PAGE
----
CHICAGO—To find out what a customer wants, sometimes it’s simply best to just ask. Although this approach may seem painfully obvious, when it comes to clinician-to-clinician service offerings, this often unexplored strategy can provide a better quality of medical communication, as well as deliver improved patient care.
“A customer-centric survey allowed us to develop a better way to deliver CT colonography (CTC) reports to our referring physicians,” said Sharon Burton, MD, from the Mayo Clinic in Rochester, Minn., who spoke at the 94th annual meeting of the Radiological Society of North America (RSNA).
As CTC gains wider acceptance as an effective and less-invasive exam for colon cancer screening—opening the possibility of universal reimbursement for the exam alongside traditional colonoscopy—clear and efficient communication of results will be of paramount importance to referring clinician satisfaction.
Burton shared the results of an initiative undertaken by Mayo to develop a structured report format for the communication of CTC results to its referring clinicians.
The facility based its CTC structured report format on the basis of a consensus proposal for CTC reporting first published in the journal Radiology (July 2005). In this work, members of the Working Group on Virtual Colonoscopy suggested that CTC reports follow format elements similar to the precedent of the mammography Breast Imaging Reporting and Data System, or BI-RADS, schema.
Burton’s group used the “C-RAD” proposals from the working group as a starting point for their report format. Rather than foisting C-RAD on their referring physician base, they actively sought their input to fine-tune the structured report’s format.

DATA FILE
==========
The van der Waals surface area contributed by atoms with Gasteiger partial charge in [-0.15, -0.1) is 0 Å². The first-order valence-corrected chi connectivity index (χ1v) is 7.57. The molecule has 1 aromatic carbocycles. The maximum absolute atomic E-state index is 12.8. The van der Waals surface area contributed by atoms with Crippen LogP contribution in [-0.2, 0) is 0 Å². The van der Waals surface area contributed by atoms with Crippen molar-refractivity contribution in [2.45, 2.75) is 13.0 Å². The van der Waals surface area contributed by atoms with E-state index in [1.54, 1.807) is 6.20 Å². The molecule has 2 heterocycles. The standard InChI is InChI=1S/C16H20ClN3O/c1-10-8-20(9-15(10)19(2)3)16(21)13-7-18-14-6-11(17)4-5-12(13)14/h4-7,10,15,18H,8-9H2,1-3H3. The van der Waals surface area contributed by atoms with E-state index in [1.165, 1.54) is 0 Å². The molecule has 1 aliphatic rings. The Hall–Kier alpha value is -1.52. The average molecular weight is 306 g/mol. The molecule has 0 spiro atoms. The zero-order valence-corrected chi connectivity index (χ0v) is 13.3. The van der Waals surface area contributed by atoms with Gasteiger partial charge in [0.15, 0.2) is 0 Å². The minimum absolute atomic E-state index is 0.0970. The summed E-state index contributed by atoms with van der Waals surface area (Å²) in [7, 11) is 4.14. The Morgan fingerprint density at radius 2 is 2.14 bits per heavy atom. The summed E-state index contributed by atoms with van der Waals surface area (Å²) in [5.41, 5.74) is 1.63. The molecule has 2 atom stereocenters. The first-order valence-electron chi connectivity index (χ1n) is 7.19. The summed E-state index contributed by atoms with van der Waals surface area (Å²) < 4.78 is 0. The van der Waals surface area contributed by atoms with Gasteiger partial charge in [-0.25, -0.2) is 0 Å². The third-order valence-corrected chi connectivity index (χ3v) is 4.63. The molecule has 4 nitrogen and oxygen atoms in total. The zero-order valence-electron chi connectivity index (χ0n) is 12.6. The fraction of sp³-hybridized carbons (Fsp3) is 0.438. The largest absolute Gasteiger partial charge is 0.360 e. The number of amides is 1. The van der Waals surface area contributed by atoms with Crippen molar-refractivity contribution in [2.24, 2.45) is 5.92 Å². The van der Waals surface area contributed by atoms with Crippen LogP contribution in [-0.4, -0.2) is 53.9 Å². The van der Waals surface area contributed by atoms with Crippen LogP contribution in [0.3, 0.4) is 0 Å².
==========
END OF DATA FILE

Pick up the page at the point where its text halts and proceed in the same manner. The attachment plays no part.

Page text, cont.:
“Responses were ranked by frequency to identify key reporting preferences of referring physicians,” Burton said. “A new CTC report format was developed using these preferences and components of the C-RAD proposal on CTC reporting. In addition, an on-line survey comparing referring physician satisfaction with old and new report formats was created.”
The team reconfigured the C-RAD report format to present colonic findings, in all capital letters, first. A paragraph break followed and extracolonic findings were presented next. Technique followed another paragraph break, and comprised the third element presented in the report. The new format was then sent out, along with the traditional format currently in place at the facility to a broad group of referring clinicians.
She reported that nine questions reflecting key reporting preferences were asked using a Likert rating scale and written comments. The survey was then sent by email to 82 physicians and the Mayo group performed an analysis of their responses by calculation of satisfaction scores and Chi-square test.
Burton said that respondents preferred the new format over the old with significant differences in satisfaction scores in eight of nine questions.
“This survey method has guided development of a CTC structured report that better satisfies the needs of referring physicians,” she said. “Serving the needs of the referring physician translates to better service for the patient. This survey method may be useful for other quality improvement projects in radiology.”